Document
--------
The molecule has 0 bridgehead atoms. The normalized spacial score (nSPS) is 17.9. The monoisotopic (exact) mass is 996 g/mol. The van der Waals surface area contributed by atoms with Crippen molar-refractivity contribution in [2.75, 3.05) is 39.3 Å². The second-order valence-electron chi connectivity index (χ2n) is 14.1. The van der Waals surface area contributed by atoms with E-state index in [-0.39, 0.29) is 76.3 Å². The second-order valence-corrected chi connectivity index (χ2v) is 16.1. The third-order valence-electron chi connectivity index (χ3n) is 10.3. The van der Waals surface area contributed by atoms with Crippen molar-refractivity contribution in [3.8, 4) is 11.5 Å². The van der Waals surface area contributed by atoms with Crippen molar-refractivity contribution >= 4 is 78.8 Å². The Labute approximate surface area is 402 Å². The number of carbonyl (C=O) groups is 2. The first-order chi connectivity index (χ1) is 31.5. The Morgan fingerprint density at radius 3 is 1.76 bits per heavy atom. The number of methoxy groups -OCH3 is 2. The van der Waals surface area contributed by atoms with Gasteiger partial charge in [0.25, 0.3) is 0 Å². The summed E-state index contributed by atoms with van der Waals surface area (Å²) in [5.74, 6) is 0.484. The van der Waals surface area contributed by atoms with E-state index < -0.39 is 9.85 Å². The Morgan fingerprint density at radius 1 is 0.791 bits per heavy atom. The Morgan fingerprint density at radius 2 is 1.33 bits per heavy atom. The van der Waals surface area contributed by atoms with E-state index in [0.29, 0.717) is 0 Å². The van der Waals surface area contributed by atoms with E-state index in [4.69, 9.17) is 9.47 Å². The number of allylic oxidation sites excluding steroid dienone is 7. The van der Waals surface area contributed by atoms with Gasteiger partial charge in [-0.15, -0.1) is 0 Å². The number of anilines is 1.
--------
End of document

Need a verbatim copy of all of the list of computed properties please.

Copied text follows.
The molecule has 0 bridgehead atoms. The normalized spacial score (nSPS) is 17.9. The monoisotopic (exact) mass is 996 g/mol. The van der Waals surface area contributed by atoms with Crippen molar-refractivity contribution in [2.75, 3.05) is 39.3 Å². The second-order valence-electron chi connectivity index (χ2n) is 14.1. The van der Waals surface area contributed by atoms with E-state index in [-0.39, 0.29) is 76.3 Å². The second-order valence-corrected chi connectivity index (χ2v) is 16.1. The third-order valence-electron chi connectivity index (χ3n) is 10.3. The van der Waals surface area contributed by atoms with Crippen molar-refractivity contribution in [3.8, 4) is 11.5 Å². The van der Waals surface area contributed by atoms with Crippen molar-refractivity contribution >= 4 is 78.8 Å². The Labute approximate surface area is 402 Å². The number of carbonyl (C=O) groups is 2. The first-order chi connectivity index (χ1) is 31.5. The Morgan fingerprint density at radius 3 is 1.76 bits per heavy atom. The number of methoxy groups -OCH3 is 2. The van der Waals surface area contributed by atoms with Gasteiger partial charge in [0.25, 0.3) is 0 Å². The summed E-state index contributed by atoms with van der Waals surface area (Å²) in [5.74, 6) is 0.484. The van der Waals surface area contributed by atoms with E-state index < -0.39 is 9.85 Å². The Morgan fingerprint density at radius 1 is 0.791 bits per heavy atom. The Morgan fingerprint density at radius 2 is 1.33 bits per heavy atom. The van der Waals surface area contributed by atoms with E-state index in [0.29, 0.717) is 0 Å². The van der Waals surface area contributed by atoms with E-state index in [4.69, 9.17) is 9.47 Å². The number of allylic oxidation sites excluding steroid dienone is 7. The van der Waals surface area contributed by atoms with Gasteiger partial charge in [-0.15, -0.1) is 0 Å². The number of anilines is 1.